quality or characteristic of the product, material deception is presumed.
At least one Eleventh Circuit case appears to agree with Precision. Osmose, Inc.
v. Viance, LLC, 612 F.3d 1298, 1319 (11th Cir. 2010). In Osmose, the Court stated the
The classification of an advertisement as literally false or true but
misleading affects the movant's burden with respect to the element of
consumer deception. If the court deems an advertisement to be literally
false, then the movant is not required to present evidence of consumer
deception. 1–800 Contacts, 299 F.3d at 1247. If, on the other hand, the
court deems the advertisement to be true but misleading, then the
movant is required to present evidence of deception. Id. Because the
district court did not clearly err in determining the statements at issue
were literally false, it correctly found that evidence of consumer deception
was not required.
Even if an advertisement is literally false, the plaintiff must still
establish materiality. Id. at 1250. In order to establish materiality, the
plaintiff must demonstrate that “the defendant's deception is likely to
influence the purchasing decision.” Id. (internal quotation marks
omitted). A plaintiff may demonstrate this by showing that “the
defendants misrepresented an inherent quality or characteristic of the
product.” Id. (internal quotation marks omitted).
Osmose, 612 F.3d at 1319. However, even if Precision is not required to put on
evidence of materiality to maintain its claim, that does not necessarily mean that the
evidence sought is irrelevant. As defendants argue, actual confusion is one of the most
important factors for determining whether something is likely to confuse. If the
advertisements have not had a material effect on purchasing in the past, that is strong
evidence that they are not likely to affect purchasing decisions in the future. Custom
Mfg. and Engineering, Inc. v. Midway Services, Inc. , 508 F.3d 641, 650 (11th Cir. 2007)
(“We have consistently held, for example, that ‘[t]he type of mark and evidence of
actual confusion are the most weighty of considerations.’” citation omitted). In the
Osmose case cited by Precision, the Court’s determination that the Plaintiff may
demonstrate materiality by showing that the misrepresentation was of an inherent
quality or characteristic was in the context of a motion for preliminary injunction and
the misrepresentation concerned a competitor’s named product. In the instant case,
we have moved past the preliminary injunction stage and are dealing with
advertisements that do not expressly identify Precision as having risky or dangerous
products. The court is not faced with determining whether Precision has sufficiently
met its burden for obtaining a preliminary injunction, but whether the information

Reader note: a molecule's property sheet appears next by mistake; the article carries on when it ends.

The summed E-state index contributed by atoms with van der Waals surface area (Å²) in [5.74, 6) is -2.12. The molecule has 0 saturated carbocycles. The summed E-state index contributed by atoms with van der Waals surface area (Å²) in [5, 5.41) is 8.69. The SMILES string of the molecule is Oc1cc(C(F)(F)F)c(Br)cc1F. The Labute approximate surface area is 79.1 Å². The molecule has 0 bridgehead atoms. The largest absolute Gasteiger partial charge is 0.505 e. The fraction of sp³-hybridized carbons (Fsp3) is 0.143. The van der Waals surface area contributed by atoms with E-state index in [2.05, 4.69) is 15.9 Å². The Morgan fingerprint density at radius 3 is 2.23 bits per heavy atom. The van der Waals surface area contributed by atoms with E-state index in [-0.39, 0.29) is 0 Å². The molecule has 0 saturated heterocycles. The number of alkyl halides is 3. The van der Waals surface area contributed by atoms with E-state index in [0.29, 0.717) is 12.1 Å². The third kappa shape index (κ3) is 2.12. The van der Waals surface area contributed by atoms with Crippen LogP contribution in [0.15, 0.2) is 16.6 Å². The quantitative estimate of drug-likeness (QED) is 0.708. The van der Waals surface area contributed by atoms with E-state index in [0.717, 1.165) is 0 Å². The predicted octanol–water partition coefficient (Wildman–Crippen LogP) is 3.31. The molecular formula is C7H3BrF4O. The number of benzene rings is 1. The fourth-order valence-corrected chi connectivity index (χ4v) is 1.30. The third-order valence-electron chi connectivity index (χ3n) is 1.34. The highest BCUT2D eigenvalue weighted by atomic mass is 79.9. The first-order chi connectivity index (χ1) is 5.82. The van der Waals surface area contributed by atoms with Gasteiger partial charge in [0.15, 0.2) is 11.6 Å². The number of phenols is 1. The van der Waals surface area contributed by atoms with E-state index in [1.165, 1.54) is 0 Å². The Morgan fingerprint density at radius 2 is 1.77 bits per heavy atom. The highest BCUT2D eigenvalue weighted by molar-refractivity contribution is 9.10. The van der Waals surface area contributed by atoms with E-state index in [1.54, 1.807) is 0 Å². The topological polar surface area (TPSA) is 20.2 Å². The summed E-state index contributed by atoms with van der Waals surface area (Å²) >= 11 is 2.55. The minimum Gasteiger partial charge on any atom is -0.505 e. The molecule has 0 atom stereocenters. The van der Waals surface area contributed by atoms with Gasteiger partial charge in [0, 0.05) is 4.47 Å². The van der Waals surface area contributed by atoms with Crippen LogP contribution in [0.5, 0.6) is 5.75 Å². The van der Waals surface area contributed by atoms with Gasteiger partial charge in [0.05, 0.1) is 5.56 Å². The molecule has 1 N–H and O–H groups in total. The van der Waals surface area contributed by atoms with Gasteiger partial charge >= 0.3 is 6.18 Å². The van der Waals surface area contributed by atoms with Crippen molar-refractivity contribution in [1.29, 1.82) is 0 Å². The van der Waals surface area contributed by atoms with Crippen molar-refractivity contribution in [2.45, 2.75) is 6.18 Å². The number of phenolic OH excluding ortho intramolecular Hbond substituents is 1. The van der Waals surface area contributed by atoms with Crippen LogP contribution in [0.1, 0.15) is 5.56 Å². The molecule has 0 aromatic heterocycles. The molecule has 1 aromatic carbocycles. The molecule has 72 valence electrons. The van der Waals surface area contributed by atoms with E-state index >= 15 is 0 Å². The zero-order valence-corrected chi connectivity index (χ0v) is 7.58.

sought is reasonably calculated to lead to the discovery of admissible evidence.
Defendants maintain that their advertisements do not refer to Precision and have not
resulted in any injury to Precision.
Precision contends that the court must presume materiality and injury because
the advertisements are literally false and concern an inherent quality of characteristic
of the product. Where a defendant's ads are literally false, for the plaintiff to succeed
on a claim of false advertising, it must still “establish that ‘the defendant's deception is
likely to influence the purchasing decision.’ ” North American Medical Corp. v. Axiom
Worldwide, Inc., 522 F.3d 1211, 1226 (11th Cir. 2008) (citations omitted). Even if it is
appropriate to apply a presumption of materiality when the misrepresentation
involves an inherent quality or characteristic of the product, that presumption can still
be rebutted. It is reasonable to conclude that a misrepresentation is material when it
involves an inherent quality or characteristic of a product unless there is strong
evidence to the contrary. See e.g. Southland Sod Farms v. Stover Seed Co., 108 F.3d
1134, 1146 (9th Cir. 1997) (“Plaintiffs may be entitled to a presumption of actual
consumer deception and reliance, and would therefore be entitled to appropriate
monetary relief unless Defendants could rebut the presumption.”).
Additionally, although Precision emphasizes that it is not seeking lost profits
and appears to imply that the relief sought is merely prospective relief, it is also
seeking disgorgement of defendant’s ill-gotten profits and the costs of corrective
measures. While discovery is not necessary to determine Precision’s damages in the
form of lost profits, evidence of purchasing decisions by Precision’s customers is clearly
relevant to the amount of ill-gotten profits defendants have received and the necessity
and degree of corrective measures that are warranted. Corrective advertising should
be reparative. If defendants can demonstrate that none of Precision’s current or
potential customers changed their purchasing decisions as a result of the alleged false
advertising, then there is no need for corrective measures. Likewise, defendants
would then have no ill-gotten profits. While the Magistrate Judge did not determine
that the requested evidence could lead to discoverable evidence regarding damages,1 it
nonetheless may be additional support for her conclusion.
In fact, the Magistrate Judge stated that the information requested concerning
After considering the parties arguments and the facts of this case, the court
finds that the Magistrate Judge did not abuse her discretion when she found that the
information sought by defendants was reasonably calculated to lead to admissible
III. Defendants’ Appeal of Order dated December, 20, 2011, (Doc. 221)
Defendants first contend that if Precision is entitled to defendants’ tax returns
then defendants should be entitled to Precision’s tax returns. However, tit-for-tat is
not a valid basis for discoverable evidence. Just because the court has found it
reasonable for Precision to discover the information does not mandate that there is a
reasonable basis for defendants’ discovery of similar information from Precision.
Defendants assert that they have now raised nearly identical claims against
Precision as Precision has asserted against defendants and; therefore, that they
should be entitled to the same information. However, defendants had not raised their